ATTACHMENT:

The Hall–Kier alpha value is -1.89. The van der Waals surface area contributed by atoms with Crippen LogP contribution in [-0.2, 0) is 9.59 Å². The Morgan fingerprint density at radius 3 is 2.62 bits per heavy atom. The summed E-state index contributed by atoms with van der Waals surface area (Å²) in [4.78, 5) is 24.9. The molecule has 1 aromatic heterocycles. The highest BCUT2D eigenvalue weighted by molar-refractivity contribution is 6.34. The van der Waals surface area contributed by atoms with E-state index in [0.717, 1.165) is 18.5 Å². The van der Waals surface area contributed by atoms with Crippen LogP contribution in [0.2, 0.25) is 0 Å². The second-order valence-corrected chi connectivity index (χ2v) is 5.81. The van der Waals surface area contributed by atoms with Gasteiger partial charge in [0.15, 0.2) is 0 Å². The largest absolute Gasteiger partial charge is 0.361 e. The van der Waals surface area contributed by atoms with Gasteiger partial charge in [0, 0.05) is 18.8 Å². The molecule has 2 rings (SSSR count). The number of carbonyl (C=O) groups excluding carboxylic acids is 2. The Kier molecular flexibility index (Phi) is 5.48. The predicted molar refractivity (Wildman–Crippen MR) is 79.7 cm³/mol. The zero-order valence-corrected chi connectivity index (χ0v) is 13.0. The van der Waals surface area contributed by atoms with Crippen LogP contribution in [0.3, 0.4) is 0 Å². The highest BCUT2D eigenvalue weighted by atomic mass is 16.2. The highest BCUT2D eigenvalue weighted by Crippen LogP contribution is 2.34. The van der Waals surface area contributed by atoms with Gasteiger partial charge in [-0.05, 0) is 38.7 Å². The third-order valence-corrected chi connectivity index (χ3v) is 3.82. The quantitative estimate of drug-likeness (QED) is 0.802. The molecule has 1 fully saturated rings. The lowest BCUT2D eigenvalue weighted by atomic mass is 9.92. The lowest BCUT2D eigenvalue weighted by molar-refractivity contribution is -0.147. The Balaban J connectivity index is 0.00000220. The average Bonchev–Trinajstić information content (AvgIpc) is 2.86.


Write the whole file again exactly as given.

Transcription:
The Hall–Kier alpha value is -1.89. The van der Waals surface area contributed by atoms with Crippen LogP contribution in [-0.2, 0) is 9.59 Å². The Morgan fingerprint density at radius 3 is 2.62 bits per heavy atom. The summed E-state index contributed by atoms with van der Waals surface area (Å²) in [4.78, 5) is 24.9. The molecule has 1 aromatic heterocycles. The highest BCUT2D eigenvalue weighted by molar-refractivity contribution is 6.34. The van der Waals surface area contributed by atoms with E-state index in [0.717, 1.165) is 18.5 Å². The van der Waals surface area contributed by atoms with Crippen LogP contribution in [0.2, 0.25) is 0 Å². The second-order valence-corrected chi connectivity index (χ2v) is 5.81. The van der Waals surface area contributed by atoms with Gasteiger partial charge in [0.15, 0.2) is 0 Å². The largest absolute Gasteiger partial charge is 0.361 e. The van der Waals surface area contributed by atoms with Gasteiger partial charge in [0, 0.05) is 18.8 Å². The molecule has 2 rings (SSSR count). The number of carbonyl (C=O) groups excluding carboxylic acids is 2. The Kier molecular flexibility index (Phi) is 5.48. The predicted molar refractivity (Wildman–Crippen MR) is 79.7 cm³/mol. The zero-order valence-corrected chi connectivity index (χ0v) is 13.0. The van der Waals surface area contributed by atoms with Crippen LogP contribution in [0.3, 0.4) is 0 Å². The highest BCUT2D eigenvalue weighted by atomic mass is 16.2. The highest BCUT2D eigenvalue weighted by Crippen LogP contribution is 2.34. The van der Waals surface area contributed by atoms with Gasteiger partial charge in [-0.05, 0) is 38.7 Å². The third-order valence-corrected chi connectivity index (χ3v) is 3.82. The quantitative estimate of drug-likeness (QED) is 0.802. The molecule has 1 fully saturated rings. The lowest BCUT2D eigenvalue weighted by atomic mass is 9.92. The lowest BCUT2D eigenvalue weighted by molar-refractivity contribution is -0.147. The Balaban J connectivity index is 0.00000220. The average Bonchev–Trinajstić information content (AvgIpc) is 2.86.